Each company can help the other in this unusual merger. MelodyVR lacks name recognition in a business dominated by global brands such as Apple, Spotify, Amazon and Google. In fact, MelodyVR Group PLC is planning to change its name to Napster Group PLC; its shareholders will vote on the name change during a general meeting on Feb. 25. (MelodyVR and Napster will live under the Napster Group umbrella.) MelodyVR also stands to benefit from Napster’s 90-million track catalog, steady — albeit shrinking — subscription revenues and built-in audience for its virtual reality content.
For its part, Napster should benefit from having a motivated owner. In a reverse merger, Napster becomes a wholly owned subsidiary of the much smaller MelodyVR; Napster’s revenue haul of $106 million far exceeded MelodyVR’s $269,000 in 2019, the latest year for which financial data is available for both companies (through three quarters, Napster was on course for an 8-9% revenue decline in 2020).
In spite of having few assets, MelodyVR purchased Napster for $70 million, $12 million of it being cash, with a vision of combining streaming audio with a new music format, virtual reality. The timing couldn’t have been better: MelodyVR’s financials were stagnating before the pandemic created new interest in at-home music experiences. At Napster, “a high level of turnover” jeopardizes its growth objectives, parent company RealNetworks’ 2019 earnings release admitted.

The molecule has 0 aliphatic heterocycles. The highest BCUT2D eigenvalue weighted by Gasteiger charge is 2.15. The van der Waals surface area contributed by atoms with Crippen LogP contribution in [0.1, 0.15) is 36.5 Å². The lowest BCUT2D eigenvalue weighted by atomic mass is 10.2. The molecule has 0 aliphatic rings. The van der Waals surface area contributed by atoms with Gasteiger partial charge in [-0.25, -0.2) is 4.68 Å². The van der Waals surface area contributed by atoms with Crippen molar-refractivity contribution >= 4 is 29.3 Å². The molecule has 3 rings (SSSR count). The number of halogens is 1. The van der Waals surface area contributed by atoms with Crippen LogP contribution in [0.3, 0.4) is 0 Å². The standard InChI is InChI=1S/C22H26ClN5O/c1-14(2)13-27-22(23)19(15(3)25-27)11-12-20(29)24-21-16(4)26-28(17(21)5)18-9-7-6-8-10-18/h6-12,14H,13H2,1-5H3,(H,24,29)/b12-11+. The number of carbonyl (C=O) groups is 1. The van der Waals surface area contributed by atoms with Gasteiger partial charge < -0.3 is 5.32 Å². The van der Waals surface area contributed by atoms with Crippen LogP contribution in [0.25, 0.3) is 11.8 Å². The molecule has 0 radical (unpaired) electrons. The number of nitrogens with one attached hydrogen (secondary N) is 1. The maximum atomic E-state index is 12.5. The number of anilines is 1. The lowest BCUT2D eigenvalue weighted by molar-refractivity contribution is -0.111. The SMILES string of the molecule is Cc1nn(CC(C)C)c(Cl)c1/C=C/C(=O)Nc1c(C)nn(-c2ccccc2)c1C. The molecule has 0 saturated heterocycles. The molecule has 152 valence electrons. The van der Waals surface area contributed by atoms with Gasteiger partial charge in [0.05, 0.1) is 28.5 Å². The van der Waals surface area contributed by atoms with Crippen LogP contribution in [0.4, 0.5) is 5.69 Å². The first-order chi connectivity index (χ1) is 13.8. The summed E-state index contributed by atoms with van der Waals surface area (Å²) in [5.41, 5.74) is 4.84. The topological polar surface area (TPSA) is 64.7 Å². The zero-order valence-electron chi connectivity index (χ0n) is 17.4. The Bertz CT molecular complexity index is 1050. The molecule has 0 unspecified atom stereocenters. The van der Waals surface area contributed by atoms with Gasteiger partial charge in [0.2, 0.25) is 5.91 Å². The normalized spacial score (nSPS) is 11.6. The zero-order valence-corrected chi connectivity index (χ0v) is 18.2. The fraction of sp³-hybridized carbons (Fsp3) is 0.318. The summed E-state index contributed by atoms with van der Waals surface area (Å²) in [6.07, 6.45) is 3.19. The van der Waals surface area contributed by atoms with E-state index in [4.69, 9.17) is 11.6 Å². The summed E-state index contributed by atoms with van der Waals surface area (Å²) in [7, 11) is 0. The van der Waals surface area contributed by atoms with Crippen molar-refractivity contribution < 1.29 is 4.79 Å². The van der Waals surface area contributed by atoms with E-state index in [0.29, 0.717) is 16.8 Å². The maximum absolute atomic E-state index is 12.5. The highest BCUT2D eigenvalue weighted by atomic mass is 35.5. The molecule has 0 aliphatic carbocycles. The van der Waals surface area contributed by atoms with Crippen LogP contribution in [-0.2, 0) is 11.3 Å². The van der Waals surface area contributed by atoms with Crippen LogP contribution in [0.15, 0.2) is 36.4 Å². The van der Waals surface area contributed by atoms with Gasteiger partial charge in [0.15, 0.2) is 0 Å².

The Napster name got its start in 1999 as an infamous, illegal file-sharing service before transforming into a legal one several years later. When a bankruptcy court blocked Bertelsmann’s acquisition of Napster’s assets in 2002, Roxio bought the notorious brand a year later for a mere $5.3 million and relaunched it. The reborn Napster then went public on the Nasdaq exchange in 2005. After signing up 700,000 subscribers by 2008, Best Buy took Napster private for $121 million but sold it three years later to Rhapsody.
MelodyVR is taking a well-trodden path in pursuit of growth. Napster’s brand name helped get Napster through the earliest days of the subscription model, through Spotify’s rise in the early 2010s and heated competition from tech giants like Apple. Today, Napster may not have the brand equity it had 10 or 15 years ago, but people — consumers and investors — over 40 are likely to remember its heyday at the turn of the century.
That’s not nothing, but will it be enough?